Sara Milonovich and Greg Anderson
Sara has been playing the violin since she was four years old. She joined The Adirondack Fiddlers at age seven, and at age twelve released her first cassette of traditional fiddle tunes, Traditionally, Sara. She has performed with various classical ensembles throughout New York State, including the Empire State Youth and Repertory Orchestras, several string quartets, and with members of the Albany, Glens Falls, and Schenectady Symphonies. In 1998 she released the CD Mrs. Ippy Fiddle, under the name Sara Miles (as her last name was often mispronounced), which was a nominated semifinalist for the 1999 Grammy awards.
From 1999 - 2002 she toured the US and Ireland as a member of the Celtic/bluegrass/roots band The McKrells. Her tune, Cead Caloigne Sneachta (The First Snowfall), from the McKrell's holiday album Merry Christmas, placed 6th in the 2001 Just Plain Folks Awards for best holiday song. Her fiddle and voice (and flute and whistles) were also featured on their 2002 CD Hit The Ground Running. In June 2001, Sara traveled to Mt. Airy, North Carolina with John Kirk & Trish Miller, where she competed in both the Bluegrass Fiddle and Folk Song contests, placing first and second, respectively. She continues to actively perform around the US and Europe as a solo artist and in various collaborations, having worked with artists such as Cathie Ryan, Richard Shindell, and Leslie Ritter and Scott Petito, among others.
On Daisycutter, her impressive solo debut, roots music veteran Sara Milonovich hits the ground running with the up-tempo, fiddle-fueled "Country Life," a powerhouse lament that takes on class, the plight of family farms, countryside gentrification, and the UK foot and mouth epidemic of 2001. Sound intense? It is, but as a bracing opener, it serves well, priming listeners for a deft mix of literate folk, plaintive Celtic-tinged balladry, and plenty of modern-day ass-kicking. Milonovich is a fiddler of much renown—with additional chops in the vocals and guitar department—and a life spent mostly on the road has yielded the skills to take on a wide range of material and a bevy of extremely talented friends. The high-profile pals adding to the bounty of Daisycutter include singer-songwriter Eliza Gilkyson, who executes a gorgeous solo on her own beautiful ache of a love song, "Last Dance."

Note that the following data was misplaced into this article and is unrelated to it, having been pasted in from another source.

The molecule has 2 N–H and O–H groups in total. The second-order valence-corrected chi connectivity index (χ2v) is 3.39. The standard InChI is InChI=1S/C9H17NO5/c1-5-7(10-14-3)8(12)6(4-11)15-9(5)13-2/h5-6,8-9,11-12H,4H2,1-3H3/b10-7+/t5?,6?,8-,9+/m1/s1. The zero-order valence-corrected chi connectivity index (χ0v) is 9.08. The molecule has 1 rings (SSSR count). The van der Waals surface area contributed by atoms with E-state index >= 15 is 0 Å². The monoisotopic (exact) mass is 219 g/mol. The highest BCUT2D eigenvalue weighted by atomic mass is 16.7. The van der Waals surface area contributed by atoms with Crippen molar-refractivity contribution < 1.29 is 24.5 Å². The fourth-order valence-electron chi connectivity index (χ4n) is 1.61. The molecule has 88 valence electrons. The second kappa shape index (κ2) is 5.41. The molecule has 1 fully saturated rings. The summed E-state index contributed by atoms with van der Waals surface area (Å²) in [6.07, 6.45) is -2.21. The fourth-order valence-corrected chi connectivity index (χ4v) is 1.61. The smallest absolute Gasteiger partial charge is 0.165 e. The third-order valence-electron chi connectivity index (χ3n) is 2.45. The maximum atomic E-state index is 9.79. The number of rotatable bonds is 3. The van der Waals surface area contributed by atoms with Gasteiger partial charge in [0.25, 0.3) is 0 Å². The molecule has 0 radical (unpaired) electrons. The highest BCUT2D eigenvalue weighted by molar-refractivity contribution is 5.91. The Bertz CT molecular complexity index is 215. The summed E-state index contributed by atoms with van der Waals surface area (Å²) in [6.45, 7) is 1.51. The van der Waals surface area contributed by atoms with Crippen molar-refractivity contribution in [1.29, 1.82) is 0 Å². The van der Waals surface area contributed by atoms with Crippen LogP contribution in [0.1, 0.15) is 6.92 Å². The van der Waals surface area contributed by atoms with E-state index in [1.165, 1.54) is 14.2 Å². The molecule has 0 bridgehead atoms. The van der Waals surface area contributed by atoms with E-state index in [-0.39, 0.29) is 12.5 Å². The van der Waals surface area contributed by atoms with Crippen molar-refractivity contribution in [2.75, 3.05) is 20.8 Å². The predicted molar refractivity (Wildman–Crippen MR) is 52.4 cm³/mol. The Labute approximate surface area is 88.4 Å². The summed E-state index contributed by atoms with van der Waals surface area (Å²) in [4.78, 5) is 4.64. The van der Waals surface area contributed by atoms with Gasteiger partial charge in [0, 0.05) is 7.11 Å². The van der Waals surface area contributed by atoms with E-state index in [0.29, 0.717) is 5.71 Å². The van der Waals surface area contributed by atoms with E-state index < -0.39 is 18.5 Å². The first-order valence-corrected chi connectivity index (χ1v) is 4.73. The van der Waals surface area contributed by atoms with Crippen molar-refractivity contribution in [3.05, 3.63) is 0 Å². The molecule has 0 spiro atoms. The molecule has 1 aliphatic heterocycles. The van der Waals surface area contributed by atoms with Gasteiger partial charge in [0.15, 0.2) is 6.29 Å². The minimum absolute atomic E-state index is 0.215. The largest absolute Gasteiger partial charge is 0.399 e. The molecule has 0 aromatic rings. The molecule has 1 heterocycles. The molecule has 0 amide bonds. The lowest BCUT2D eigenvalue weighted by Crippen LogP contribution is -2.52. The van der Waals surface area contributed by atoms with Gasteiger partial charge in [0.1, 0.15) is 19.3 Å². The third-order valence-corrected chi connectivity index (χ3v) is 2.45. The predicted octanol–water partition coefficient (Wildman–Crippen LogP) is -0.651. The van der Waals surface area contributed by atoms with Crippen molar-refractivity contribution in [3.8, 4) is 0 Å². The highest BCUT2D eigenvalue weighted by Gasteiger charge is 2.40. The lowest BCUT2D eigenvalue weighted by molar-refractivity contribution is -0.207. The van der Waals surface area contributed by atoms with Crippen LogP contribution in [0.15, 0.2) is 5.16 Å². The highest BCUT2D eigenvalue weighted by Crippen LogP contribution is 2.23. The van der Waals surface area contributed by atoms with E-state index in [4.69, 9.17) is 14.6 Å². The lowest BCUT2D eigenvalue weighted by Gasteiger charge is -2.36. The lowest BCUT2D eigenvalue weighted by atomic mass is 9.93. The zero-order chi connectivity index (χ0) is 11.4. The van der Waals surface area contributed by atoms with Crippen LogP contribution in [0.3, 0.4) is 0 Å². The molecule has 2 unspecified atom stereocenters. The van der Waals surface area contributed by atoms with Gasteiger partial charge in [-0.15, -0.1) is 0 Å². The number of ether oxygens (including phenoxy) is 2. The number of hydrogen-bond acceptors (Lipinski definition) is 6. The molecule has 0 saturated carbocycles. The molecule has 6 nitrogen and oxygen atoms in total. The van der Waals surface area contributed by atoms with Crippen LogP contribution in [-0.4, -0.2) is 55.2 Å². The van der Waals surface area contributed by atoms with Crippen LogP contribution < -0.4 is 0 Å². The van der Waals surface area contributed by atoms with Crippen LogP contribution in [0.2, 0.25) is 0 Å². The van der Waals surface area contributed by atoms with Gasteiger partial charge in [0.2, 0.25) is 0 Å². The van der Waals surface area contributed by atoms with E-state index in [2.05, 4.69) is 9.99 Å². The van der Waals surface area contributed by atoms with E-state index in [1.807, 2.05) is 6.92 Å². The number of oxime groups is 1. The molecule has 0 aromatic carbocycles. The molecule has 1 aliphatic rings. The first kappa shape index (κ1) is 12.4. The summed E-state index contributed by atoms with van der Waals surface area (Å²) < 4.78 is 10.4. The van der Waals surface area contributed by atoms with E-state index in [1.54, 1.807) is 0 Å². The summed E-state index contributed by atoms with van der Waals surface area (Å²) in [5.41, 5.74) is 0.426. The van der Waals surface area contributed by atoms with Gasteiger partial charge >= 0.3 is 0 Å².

Even without the star turns, however, Milonovich emerges as both a gifted artist in her own right and an unpredictable song interpreter. The Monkees' "Pleasant Valley Sunday" becomes a zydeco raveup; KT Tunstall's wry but sweet "Under the Weather" is a deceptively simple ballad with tasty political overtones. The unexpected Peter Gabriel tune, "Here Comes the Flood," offers a nice slab of electric guitar while evincing Milonovich's penchant for the post-apocalyptic. But any lingering darkness is quickly dispersed by a rollicking take on "The Lake Arthur Stomp." These scene changes offer a chance to process the considerable depth of the material and most importantly, to dance.
|Kid Friendly: No|
|Dog Friendly: No|
|Wheelchair Accessible: No|